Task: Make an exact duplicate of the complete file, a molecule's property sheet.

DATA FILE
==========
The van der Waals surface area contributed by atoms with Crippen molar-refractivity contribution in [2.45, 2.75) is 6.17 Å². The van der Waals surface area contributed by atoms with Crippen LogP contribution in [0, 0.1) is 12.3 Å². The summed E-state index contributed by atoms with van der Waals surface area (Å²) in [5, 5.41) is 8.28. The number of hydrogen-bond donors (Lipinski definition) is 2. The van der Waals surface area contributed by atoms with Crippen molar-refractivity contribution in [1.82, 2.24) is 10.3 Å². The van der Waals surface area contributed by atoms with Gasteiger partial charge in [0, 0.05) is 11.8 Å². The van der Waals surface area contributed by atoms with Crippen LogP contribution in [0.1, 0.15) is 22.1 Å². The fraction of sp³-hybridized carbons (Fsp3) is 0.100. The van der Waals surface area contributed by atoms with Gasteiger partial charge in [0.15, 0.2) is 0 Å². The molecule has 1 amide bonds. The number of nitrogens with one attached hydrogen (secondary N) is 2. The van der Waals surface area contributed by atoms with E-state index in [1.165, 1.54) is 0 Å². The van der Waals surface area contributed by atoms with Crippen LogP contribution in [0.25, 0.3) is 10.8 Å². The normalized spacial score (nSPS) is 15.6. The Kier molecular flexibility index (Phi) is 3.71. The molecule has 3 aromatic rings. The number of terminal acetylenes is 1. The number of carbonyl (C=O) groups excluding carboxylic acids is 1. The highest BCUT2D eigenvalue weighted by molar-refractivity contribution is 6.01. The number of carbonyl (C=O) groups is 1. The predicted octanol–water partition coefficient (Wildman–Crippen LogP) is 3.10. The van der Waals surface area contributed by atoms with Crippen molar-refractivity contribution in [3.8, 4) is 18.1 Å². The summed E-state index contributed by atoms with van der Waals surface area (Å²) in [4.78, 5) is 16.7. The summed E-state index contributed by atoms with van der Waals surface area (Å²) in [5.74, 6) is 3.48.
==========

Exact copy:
The van der Waals surface area contributed by atoms with Crippen molar-refractivity contribution in [2.45, 2.75) is 6.17 Å². The van der Waals surface area contributed by atoms with Crippen LogP contribution in [0, 0.1) is 12.3 Å². The summed E-state index contributed by atoms with van der Waals surface area (Å²) in [5, 5.41) is 8.28. The number of hydrogen-bond donors (Lipinski definition) is 2. The van der Waals surface area contributed by atoms with Crippen molar-refractivity contribution in [1.82, 2.24) is 10.3 Å². The van der Waals surface area contributed by atoms with Gasteiger partial charge in [0, 0.05) is 11.8 Å². The van der Waals surface area contributed by atoms with Crippen LogP contribution in [0.1, 0.15) is 22.1 Å². The fraction of sp³-hybridized carbons (Fsp3) is 0.100. The van der Waals surface area contributed by atoms with Gasteiger partial charge in [0.15, 0.2) is 0 Å². The molecule has 1 amide bonds. The number of nitrogens with one attached hydrogen (secondary N) is 2. The van der Waals surface area contributed by atoms with E-state index in [1.165, 1.54) is 0 Å². The van der Waals surface area contributed by atoms with Crippen LogP contribution in [0.25, 0.3) is 10.8 Å². The normalized spacial score (nSPS) is 15.6. The Kier molecular flexibility index (Phi) is 3.71. The molecule has 3 aromatic rings. The number of terminal acetylenes is 1. The number of carbonyl (C=O) groups excluding carboxylic acids is 1. The highest BCUT2D eigenvalue weighted by molar-refractivity contribution is 6.01. The number of carbonyl (C=O) groups is 1. The predicted octanol–water partition coefficient (Wildman–Crippen LogP) is 3.10. The van der Waals surface area contributed by atoms with Crippen molar-refractivity contribution in [3.8, 4) is 18.1 Å². The summed E-state index contributed by atoms with van der Waals surface area (Å²) in [4.78, 5) is 16.7. The summed E-state index contributed by atoms with van der Waals surface area (Å²) in [5.74, 6) is 3.48.